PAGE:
He was in office from 1929 to 1933 and served as a reform Governor, promoting programs to combat the economic crisis besetting the United States at the time. In the 1932 presidential election, Roosevelt defeated Republican President Herbert Hoover in a landslide. Roosevelt took office while the United States was in the midst of the Great Depression, the worst economic crisis in the country's history. During the first 100 days of the 73rd United States Congress, Roosevelt spearheaded unprecedented federal legislation and issued a profusion of executive orders that instituted the New Deal—a variety of programs designed to produce relief and reform, he created numerous programs to provide relief to the unemployed and farmers while seeking economic recovery with the National Recovery Administration and other programs. He instituted major regulatory reforms related to finance and labor, presided over the end of Prohibition, he harnessed radio to speak directly to the American people, giving 30 "fireside chat" radio addresses during his presidency and becoming the first American president to be televised.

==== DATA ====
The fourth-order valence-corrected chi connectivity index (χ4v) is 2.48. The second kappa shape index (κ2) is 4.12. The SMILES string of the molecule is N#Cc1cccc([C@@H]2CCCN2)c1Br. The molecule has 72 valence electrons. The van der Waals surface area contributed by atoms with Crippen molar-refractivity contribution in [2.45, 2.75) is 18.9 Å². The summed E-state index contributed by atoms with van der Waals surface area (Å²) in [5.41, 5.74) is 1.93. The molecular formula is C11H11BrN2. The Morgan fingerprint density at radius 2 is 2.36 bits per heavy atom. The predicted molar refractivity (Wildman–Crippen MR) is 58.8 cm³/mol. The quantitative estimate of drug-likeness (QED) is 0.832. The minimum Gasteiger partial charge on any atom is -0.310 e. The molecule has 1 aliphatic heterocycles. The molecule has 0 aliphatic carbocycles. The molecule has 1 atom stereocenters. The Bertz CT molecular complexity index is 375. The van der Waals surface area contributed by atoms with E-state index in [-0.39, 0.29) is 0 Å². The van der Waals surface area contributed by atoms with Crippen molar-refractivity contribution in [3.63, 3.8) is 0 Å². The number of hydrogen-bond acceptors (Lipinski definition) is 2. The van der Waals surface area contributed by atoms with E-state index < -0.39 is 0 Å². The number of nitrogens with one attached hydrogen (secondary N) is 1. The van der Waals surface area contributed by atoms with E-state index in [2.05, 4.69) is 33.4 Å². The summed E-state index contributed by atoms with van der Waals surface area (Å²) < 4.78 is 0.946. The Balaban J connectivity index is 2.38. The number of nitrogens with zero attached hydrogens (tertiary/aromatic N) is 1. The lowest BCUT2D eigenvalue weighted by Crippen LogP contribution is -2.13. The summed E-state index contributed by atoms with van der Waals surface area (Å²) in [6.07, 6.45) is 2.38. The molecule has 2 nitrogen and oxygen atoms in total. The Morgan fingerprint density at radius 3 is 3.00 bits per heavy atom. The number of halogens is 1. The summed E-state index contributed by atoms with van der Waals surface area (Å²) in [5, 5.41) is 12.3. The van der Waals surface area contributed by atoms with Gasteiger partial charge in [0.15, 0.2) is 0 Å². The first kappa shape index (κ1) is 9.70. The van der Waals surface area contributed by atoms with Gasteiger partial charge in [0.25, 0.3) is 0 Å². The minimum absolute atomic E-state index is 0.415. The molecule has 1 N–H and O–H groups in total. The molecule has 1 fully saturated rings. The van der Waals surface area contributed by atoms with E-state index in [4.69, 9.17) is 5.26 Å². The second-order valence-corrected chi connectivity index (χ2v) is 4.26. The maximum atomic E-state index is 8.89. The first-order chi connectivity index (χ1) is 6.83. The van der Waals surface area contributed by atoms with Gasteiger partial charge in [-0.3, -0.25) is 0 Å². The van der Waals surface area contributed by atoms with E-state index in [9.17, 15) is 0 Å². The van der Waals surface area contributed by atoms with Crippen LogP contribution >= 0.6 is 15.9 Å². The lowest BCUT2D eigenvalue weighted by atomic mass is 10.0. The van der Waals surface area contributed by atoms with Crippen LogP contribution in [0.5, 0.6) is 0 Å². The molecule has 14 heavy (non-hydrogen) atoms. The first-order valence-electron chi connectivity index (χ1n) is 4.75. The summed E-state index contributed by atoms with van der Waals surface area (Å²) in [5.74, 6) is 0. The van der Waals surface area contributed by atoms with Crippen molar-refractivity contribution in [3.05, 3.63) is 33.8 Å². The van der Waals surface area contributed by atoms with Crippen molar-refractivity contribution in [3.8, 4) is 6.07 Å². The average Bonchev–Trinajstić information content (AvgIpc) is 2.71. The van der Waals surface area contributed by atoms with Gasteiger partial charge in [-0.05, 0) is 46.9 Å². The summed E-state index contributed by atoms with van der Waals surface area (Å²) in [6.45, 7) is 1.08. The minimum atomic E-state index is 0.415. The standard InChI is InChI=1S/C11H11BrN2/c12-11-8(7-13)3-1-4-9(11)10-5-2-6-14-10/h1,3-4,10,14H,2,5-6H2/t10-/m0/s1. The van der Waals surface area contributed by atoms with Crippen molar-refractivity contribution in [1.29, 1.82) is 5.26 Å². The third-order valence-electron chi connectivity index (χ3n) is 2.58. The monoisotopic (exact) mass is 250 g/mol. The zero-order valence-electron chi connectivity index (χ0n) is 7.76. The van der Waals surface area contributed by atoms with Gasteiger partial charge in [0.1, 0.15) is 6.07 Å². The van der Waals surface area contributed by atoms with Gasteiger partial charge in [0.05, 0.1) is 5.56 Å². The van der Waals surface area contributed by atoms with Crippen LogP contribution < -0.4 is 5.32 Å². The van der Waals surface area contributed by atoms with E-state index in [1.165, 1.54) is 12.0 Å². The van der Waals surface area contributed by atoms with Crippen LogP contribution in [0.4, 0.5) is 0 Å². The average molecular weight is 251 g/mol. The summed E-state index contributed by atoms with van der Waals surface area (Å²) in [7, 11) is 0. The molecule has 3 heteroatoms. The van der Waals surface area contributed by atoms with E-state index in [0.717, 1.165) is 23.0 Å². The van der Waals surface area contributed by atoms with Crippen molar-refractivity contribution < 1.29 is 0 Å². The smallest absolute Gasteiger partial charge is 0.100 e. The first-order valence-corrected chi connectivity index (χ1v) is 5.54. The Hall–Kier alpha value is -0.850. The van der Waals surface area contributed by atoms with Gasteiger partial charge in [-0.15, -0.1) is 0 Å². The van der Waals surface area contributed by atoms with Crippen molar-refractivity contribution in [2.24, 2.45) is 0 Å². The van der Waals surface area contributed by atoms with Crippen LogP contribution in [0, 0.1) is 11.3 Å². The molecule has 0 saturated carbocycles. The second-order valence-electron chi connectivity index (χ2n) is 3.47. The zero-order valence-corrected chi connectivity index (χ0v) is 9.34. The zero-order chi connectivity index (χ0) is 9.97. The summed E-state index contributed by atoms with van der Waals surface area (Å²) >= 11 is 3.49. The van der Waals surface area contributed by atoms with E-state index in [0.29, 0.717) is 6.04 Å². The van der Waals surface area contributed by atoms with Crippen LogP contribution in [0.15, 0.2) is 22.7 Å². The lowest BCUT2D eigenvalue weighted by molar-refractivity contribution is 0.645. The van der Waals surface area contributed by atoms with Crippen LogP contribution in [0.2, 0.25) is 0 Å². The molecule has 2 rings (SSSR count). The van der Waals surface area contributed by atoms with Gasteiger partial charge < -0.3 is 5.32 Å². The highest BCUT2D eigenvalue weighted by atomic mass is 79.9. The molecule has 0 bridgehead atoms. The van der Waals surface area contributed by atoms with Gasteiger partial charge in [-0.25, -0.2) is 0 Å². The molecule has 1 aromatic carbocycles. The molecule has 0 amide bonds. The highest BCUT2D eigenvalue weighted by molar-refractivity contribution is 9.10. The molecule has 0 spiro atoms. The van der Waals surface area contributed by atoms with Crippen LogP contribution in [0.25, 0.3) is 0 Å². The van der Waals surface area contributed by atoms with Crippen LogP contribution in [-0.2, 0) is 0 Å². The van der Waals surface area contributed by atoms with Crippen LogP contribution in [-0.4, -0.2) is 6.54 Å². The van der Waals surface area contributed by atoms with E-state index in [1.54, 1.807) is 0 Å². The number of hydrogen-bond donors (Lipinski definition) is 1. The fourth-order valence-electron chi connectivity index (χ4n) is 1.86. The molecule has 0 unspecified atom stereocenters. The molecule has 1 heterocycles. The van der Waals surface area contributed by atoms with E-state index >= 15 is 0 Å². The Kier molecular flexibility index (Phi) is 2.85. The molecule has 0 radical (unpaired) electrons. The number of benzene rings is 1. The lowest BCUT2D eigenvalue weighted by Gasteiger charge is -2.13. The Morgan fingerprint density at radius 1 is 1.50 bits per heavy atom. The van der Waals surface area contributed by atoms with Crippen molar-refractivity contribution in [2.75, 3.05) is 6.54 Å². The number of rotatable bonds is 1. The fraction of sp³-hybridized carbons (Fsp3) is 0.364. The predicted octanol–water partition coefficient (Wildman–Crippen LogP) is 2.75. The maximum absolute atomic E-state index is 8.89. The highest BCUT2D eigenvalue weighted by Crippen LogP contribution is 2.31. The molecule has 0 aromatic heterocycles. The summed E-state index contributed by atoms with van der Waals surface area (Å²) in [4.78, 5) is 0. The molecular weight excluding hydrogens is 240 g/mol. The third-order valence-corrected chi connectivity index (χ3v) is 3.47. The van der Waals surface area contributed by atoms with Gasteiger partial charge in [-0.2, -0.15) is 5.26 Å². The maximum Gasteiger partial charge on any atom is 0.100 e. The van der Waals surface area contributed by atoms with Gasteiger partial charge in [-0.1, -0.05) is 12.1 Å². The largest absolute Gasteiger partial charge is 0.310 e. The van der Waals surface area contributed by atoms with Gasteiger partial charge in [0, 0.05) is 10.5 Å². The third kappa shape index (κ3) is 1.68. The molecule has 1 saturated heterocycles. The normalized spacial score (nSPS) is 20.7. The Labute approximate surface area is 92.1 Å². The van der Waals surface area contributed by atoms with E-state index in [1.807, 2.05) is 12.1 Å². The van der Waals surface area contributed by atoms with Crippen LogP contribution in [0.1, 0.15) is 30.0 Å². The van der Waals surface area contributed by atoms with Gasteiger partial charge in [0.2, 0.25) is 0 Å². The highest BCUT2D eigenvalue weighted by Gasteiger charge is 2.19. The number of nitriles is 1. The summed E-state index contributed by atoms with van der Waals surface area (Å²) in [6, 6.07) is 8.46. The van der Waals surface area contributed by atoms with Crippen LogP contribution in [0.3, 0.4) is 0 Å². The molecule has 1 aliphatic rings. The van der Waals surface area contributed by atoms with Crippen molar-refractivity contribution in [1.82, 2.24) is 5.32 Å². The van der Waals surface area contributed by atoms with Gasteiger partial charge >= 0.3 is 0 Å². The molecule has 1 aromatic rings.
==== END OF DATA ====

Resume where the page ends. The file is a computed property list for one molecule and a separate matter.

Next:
The economy having improved from 1933 to 1936, Roosevelt won a landslide reelection in 1936. However, the economy relapsed into a deep recession in 1937 and 1938. After the 1936 election, Roosevelt sought passage of the Judiciary Reorganization Bill of 1937, which would have expanded the size of the Supreme Court of the United States; the bipartisan Conservative Coalition that formed in 1937 prevented passage of the bill and blocked the implementation of further New Deal programs and reforms. Major surviving programs and legislation implemented under Roosevelt include the Securities and Exchange Commission, the National Labor Relations Act, the Federal Deposit Insurance Corporation, Social Security. Roosevelt ran for reelection in 1940, his victory made him the only U. S. President to serve for more than two terms. With World War II looming after 1938, Roosevelt gave strong diplomatic and financial support to China as well as the United Kingdom and the Soviet Union while the U. S. remained neutral.